Over the course of his distinguished 40-year career, Gerald Hilsher amassed a wealth of experience in numerous substantive areas of law. Prior to his retirement from McAfee & Taft in December 2019, his practice was primarily trial and appellate work in complex commercial litigation, business torts, fiduciary litigation, environmental litigation (civil, criminal, and administrative), and select white collar criminal defense, including Medicaid/Medicare fraud, bank fraud, conspiracy, and violations of the False Claims Act. He regularly tried cases in state court, federal court and before administrative agencies and successfully argued significant appellate matters of interest before the Oklahoma Court of Civil Appeals, Oklahoma Court of Criminal Appeals, Oklahoma Supreme Court, and U.S. Court of Appeals for the Tenth Circuit.
His achievements earned him inclusion in The Best Lawyers in America (appellate practice; commercial litigation; environmental litigation; mediation; real estate litigation) and Oklahoma Super Lawyers, where he was named to its list of “Top 50 Oklahoma Lawyers.” In 2011, he was named to The Journal Record’s list of Leadership in Law Award honorees. In 2020, he was selected by Best Lawyers as “Tulsa Mediation Lawyer of the Year,” an honor given to a single lawyer in each legal specialty in each community.
Early in his career, Gerald was a criminal prosecutor, first as an Assistant District Attorney in Austin, Texas, and then as an Assistant United States Attorney in charge of the Organized Crime Drug Enforcement Task Force in Tulsa, Oklahoma. He also served as Deputy Assistant Secretary for Law Enforcement at the U.S. Treasury Department during the Reagan administration where his responsibilities included the administration of the Bank Secrecy Act regulations and other anti-money laundering initiatives of the federal government, and departmental oversight of U.S. Customs, U.S. Secret Service, the Bureau of Alcohol, Tobacco & Firearms, and the Federal Law Enforcement Training Center.
In addition to his trial practice, Gerald was also an experienced mediator, having served as a member of both the Commercial Mediation Panel and the Commercial Arbitration Panel of the American Arbitration Association, as an adjunct settlement judge for the U.S District Court for the Northern District of Oklahoma from 1992 – 2019, and as an adjust settlement judge for Tulsa County’s Early Settlement Program from 2009 – 2019. He also previously served as a temporary judge on the Oklahoma Court of Appeals (attorney-staffed panels) and as a Special Master in federal court reviewing documents seized pursuant to search warrant for attorney-client privilege.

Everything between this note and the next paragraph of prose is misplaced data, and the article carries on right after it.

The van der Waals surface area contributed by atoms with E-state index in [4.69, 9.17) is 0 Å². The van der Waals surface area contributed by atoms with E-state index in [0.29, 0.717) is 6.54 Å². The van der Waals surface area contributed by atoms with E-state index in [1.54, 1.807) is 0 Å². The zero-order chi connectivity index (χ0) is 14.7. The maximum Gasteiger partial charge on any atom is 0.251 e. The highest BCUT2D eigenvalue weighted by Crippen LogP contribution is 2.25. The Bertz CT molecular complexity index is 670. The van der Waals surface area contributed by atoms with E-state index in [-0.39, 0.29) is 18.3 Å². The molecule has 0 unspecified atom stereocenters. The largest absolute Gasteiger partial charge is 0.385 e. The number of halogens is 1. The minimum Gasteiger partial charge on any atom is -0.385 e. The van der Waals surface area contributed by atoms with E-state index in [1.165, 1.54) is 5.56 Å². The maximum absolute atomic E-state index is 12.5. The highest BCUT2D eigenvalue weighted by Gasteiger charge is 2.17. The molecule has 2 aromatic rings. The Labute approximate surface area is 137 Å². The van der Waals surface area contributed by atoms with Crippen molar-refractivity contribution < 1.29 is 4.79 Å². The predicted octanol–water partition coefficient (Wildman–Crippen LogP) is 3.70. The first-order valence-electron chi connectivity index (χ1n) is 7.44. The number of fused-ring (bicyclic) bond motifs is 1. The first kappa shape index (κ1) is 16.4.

Gerald’s professional interest in environmental law and water law began in 1997 when he was appointed to the Governor’s Animal Waste and Water Quality Protection Task Force. In 1998, he was a gubernatorial appointee to the Oklahoma Scenic Rivers Commission, having been first appointed by Governor Frank Keating and re-appointed by Governors Brad Henry and Mary Fallin. In his 18 years of service to the OSRC, he was elected chairman of the commission four times and served as vice chairman another four years. In 2018, he was inducted into the Save the Illinois River Hall of Fame for his work on the commission.
While actively practicing, Gerald was a member and past chair of the Oklahoma Bar Association’s Environmental Law Section, an author of the Oklahoma Environmental Law Handbook chapters on criminal enforcement and civil liability of officers and directors, and a frequent lecturer at environmental seminars. He served on the OBA’s Professional Responsibility Tribunal, which is responsible for hearing bar disciplinary and reinstatement proceedings and making reports to the Oklahoma Supreme Court. He also was active in the Tulsa County Bar Association, serving as a delegate to the Oklahoma Bar Association and having served several years on the board of directors and as chair of the TCBA Professionalism Committee.
Despite his many awards, which included being the 2018 recipient of the Oklahoma Bar Association’s John E. Shipp Award for Ethics and the 2006 recipient of the Tulsa County Bar Association’s Neil E. Bogan Professionalism Award, Gerald’s proudest accomplishment was being a mentor to many fine young lawyers throughout his career. He especially cared about what he called “the proper care and feeding” of the firm’s young associates, and he took great pride in their achievements and professional development.